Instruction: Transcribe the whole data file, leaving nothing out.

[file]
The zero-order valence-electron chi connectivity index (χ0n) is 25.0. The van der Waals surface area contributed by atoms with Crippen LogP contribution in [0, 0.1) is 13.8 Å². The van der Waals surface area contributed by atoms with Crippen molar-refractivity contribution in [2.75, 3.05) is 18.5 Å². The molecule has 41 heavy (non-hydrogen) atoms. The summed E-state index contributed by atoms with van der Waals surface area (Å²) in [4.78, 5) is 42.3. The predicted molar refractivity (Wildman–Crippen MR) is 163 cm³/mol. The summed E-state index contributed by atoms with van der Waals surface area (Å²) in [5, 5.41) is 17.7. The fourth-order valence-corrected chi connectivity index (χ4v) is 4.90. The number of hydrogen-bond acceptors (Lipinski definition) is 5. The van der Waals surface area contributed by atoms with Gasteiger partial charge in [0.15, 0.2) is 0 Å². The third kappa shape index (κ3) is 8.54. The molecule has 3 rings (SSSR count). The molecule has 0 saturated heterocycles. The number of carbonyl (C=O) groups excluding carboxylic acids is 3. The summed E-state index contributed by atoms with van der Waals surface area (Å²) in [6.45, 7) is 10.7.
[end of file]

The zero-order valence-electron chi connectivity index (χ0n) is 25.0. The van der Waals surface area contributed by atoms with Crippen LogP contribution in [0, 0.1) is 13.8 Å². The van der Waals surface area contributed by atoms with Crippen molar-refractivity contribution in [2.75, 3.05) is 18.5 Å². The molecule has 41 heavy (non-hydrogen) atoms. The summed E-state index contributed by atoms with van der Waals surface area (Å²) in [4.78, 5) is 42.3. The predicted molar refractivity (Wildman–Crippen MR) is 163 cm³/mol. The summed E-state index contributed by atoms with van der Waals surface area (Å²) in [5, 5.41) is 17.7. The fourth-order valence-corrected chi connectivity index (χ4v) is 4.90. The number of hydrogen-bond acceptors (Lipinski definition) is 5. The van der Waals surface area contributed by atoms with Gasteiger partial charge in [0.15, 0.2) is 0 Å². The third kappa shape index (κ3) is 8.54. The molecule has 3 rings (SSSR count). The molecule has 0 saturated heterocycles. The number of carbonyl (C=O) groups excluding carboxylic acids is 3. The summed E-state index contributed by atoms with van der Waals surface area (Å²) in [6.45, 7) is 10.7.